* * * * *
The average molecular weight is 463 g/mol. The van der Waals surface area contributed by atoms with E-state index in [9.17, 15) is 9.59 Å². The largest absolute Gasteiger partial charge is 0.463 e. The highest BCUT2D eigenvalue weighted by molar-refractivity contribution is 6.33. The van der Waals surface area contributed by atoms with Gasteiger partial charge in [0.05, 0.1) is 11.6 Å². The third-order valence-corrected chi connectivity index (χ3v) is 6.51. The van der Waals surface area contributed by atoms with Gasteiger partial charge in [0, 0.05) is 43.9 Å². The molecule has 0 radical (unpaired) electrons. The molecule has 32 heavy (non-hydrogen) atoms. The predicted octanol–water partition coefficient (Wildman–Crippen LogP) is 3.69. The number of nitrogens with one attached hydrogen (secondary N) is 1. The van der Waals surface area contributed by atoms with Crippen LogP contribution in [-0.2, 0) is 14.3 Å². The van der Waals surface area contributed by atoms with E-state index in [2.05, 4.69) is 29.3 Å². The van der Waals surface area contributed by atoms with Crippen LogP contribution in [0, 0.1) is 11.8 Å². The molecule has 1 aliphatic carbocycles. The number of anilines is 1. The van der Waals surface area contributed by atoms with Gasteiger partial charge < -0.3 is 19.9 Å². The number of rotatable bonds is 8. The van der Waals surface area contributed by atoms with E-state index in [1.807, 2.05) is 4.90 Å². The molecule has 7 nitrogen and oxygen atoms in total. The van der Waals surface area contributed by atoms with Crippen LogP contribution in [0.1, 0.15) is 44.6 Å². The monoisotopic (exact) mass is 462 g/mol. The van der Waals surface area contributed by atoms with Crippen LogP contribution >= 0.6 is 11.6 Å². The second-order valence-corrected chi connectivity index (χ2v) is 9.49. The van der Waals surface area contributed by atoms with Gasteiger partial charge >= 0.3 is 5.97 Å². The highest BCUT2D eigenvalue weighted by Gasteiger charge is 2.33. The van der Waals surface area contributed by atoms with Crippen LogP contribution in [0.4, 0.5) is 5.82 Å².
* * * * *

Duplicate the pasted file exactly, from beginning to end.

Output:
The average molecular weight is 463 g/mol. The van der Waals surface area contributed by atoms with E-state index in [9.17, 15) is 9.59 Å². The largest absolute Gasteiger partial charge is 0.463 e. The highest BCUT2D eigenvalue weighted by molar-refractivity contribution is 6.33. The van der Waals surface area contributed by atoms with Gasteiger partial charge in [0.05, 0.1) is 11.6 Å². The third-order valence-corrected chi connectivity index (χ3v) is 6.51. The van der Waals surface area contributed by atoms with Gasteiger partial charge in [0, 0.05) is 43.9 Å². The molecule has 0 radical (unpaired) electrons. The molecule has 32 heavy (non-hydrogen) atoms. The predicted octanol–water partition coefficient (Wildman–Crippen LogP) is 3.69. The number of nitrogens with one attached hydrogen (secondary N) is 1. The van der Waals surface area contributed by atoms with Crippen LogP contribution in [-0.2, 0) is 14.3 Å². The van der Waals surface area contributed by atoms with E-state index in [2.05, 4.69) is 29.3 Å². The van der Waals surface area contributed by atoms with Crippen LogP contribution in [0, 0.1) is 11.8 Å². The molecule has 1 aliphatic carbocycles. The number of anilines is 1. The van der Waals surface area contributed by atoms with Gasteiger partial charge < -0.3 is 19.9 Å². The number of rotatable bonds is 8. The van der Waals surface area contributed by atoms with E-state index in [1.807, 2.05) is 4.90 Å². The molecule has 7 nitrogen and oxygen atoms in total. The van der Waals surface area contributed by atoms with Crippen LogP contribution in [0.1, 0.15) is 44.6 Å². The monoisotopic (exact) mass is 462 g/mol. The van der Waals surface area contributed by atoms with Crippen LogP contribution >= 0.6 is 11.6 Å². The second-order valence-corrected chi connectivity index (χ2v) is 9.49. The van der Waals surface area contributed by atoms with Gasteiger partial charge >= 0.3 is 5.97 Å². The highest BCUT2D eigenvalue weighted by Gasteiger charge is 2.33. The van der Waals surface area contributed by atoms with Crippen LogP contribution in [0.4, 0.5) is 5.82 Å².